At High A, Taylor Cole gave up one run over 6 innings, allowing only one hit and two walks, striking out 7, as the D-Jays dropped an extra innings decision to Clearwater.
   And in Low A, the much-anticipated full season debut of Jairo Labourt and Alberto Tirado took place, as Labout and Tirado joined Brady Dragmire in a piggyback start on a windy and rainy Ohio night as the Lansing Lugnuts topped Lake County.  Labourt started the game, and overcame a bit of wildness to pitch into the fourth inning, surrendering one run on two hits, walking and striking out four.  Dragmire relieved Labourt and picked up the victory with 1 2/3 innings of scoreless relief.  Tirado, who has been called "a beast in the making," by Baseball Prospectus' Jason Parks, finished the game with four innings of five-hit ball, giving up one run while walking one and striking out seven. It must have been a fun introduction to a midwestern spring for the pair of young Dominicans.
   While things weren't looking all that great with the parent club last night, there's lots of promise on the farm.

Friday, April 4, 2014

Great Night For Blue Jays Prospect Starters

    The parent club may have lost their chance for their first series win at the Trop in what seems like decades last night, but there was good news aplenty for high profile Blue Jays prospect pitchers as Minor League Baseball opened its season yesterday.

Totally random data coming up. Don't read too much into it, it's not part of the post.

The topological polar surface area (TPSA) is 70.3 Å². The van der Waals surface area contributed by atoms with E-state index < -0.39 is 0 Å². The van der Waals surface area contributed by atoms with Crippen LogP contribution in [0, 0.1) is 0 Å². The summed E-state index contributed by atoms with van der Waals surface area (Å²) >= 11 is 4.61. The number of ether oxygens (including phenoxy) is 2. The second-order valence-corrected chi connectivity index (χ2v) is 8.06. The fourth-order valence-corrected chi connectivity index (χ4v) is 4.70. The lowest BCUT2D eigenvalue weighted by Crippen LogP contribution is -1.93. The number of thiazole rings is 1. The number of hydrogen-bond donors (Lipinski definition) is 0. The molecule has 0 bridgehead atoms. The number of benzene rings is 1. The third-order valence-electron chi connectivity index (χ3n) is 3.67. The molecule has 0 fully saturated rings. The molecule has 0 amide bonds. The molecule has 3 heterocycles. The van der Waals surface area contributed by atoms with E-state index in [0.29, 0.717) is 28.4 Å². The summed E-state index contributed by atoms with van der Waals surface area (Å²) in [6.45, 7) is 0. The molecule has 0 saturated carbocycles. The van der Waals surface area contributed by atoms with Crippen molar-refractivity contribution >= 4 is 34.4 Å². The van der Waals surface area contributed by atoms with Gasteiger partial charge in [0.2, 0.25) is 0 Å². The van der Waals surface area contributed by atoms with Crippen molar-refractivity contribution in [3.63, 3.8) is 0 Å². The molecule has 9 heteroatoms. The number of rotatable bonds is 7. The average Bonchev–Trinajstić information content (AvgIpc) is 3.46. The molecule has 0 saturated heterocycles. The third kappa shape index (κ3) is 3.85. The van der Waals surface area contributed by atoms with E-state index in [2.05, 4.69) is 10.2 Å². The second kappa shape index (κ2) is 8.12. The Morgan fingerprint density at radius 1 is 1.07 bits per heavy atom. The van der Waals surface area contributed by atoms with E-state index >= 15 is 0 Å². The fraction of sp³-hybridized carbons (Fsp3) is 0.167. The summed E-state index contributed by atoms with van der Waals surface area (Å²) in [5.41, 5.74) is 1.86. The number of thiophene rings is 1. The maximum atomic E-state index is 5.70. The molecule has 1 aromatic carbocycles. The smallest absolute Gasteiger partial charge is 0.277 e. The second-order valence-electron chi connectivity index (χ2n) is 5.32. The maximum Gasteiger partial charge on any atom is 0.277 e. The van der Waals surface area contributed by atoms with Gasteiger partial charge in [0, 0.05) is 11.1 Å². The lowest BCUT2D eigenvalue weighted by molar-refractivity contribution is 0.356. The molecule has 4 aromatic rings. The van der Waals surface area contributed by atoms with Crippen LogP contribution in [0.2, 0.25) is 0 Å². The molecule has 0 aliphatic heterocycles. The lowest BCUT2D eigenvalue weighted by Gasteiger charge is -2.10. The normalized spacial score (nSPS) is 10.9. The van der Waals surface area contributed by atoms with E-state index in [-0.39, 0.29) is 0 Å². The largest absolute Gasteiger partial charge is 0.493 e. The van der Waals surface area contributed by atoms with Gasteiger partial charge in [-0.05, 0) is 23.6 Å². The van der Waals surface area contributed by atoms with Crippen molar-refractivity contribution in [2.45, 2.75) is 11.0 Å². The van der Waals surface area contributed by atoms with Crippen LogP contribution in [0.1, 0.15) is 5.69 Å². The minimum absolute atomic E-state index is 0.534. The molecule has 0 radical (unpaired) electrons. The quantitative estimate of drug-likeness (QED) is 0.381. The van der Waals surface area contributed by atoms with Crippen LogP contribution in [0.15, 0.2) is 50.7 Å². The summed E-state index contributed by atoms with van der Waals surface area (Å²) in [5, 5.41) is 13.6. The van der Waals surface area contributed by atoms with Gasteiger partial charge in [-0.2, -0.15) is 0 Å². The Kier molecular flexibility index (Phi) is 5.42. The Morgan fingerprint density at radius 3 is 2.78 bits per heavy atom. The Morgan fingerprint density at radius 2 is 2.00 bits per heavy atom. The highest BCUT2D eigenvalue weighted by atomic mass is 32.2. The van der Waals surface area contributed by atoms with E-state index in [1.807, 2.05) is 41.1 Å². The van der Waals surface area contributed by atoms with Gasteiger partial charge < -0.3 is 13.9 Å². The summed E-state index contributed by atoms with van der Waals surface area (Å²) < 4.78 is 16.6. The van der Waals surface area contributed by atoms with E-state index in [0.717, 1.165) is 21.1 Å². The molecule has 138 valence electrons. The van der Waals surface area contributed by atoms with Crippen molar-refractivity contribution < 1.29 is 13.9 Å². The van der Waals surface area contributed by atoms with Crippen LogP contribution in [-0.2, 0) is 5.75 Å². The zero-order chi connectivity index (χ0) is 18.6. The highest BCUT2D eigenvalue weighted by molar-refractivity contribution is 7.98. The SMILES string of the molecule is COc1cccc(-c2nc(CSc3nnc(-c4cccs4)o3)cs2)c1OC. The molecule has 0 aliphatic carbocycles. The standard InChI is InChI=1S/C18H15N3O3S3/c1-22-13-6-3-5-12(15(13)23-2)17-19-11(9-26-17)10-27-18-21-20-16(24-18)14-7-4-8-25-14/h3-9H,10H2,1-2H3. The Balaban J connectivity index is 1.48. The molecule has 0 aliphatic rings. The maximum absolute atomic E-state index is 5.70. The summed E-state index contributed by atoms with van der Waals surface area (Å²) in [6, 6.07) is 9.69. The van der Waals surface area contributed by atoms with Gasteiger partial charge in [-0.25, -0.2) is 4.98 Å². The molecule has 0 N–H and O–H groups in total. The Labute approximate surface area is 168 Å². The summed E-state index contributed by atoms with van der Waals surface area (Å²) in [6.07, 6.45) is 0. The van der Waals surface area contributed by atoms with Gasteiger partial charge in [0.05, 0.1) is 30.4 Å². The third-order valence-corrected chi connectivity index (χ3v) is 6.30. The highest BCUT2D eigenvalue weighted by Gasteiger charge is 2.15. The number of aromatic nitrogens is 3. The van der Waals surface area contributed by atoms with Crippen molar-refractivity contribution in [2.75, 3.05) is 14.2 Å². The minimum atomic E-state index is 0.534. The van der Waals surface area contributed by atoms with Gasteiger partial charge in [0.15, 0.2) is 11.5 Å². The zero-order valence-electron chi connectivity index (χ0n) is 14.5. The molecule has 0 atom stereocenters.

In the afternoon, Marcus Stroman pitched 4 reasonably good innings in chilly conditions in Buffalo's home opener. Stroman struck out the first two batters he faced, and then struck out the side after giving up a hit and an error.  A leadoff walk in the second came around to score against him as part of a two-run inning.  Overall, Stroman pitched 4 innings, giving up four hits to go along with those two runs, striking out four and walking the lone batter.
  Stroman was on an 80 pitch count limit, and came out of the game having thrown 73 pitches, 47 for strikes. Bisons manager Gary Allenson told the Buffalo News' Amy Moritz that while he loves Stroman's stuff,  "He has a tendency to fiddle around with hitters a little bit too much. … I would like to see Marcus get more outs where he does it in three pitches or less. A nice little ground ball early in the count. He has a tendency to go deep in the count with hitters too much."  
   In AA, top prospect Aaron Sanchez was dealing against the Yankees Eastern League affiliate Trenton.
Love this tweet from Chris King, who was following Sanchez' performance while watching High A Dunedin's Matt Boyd himself: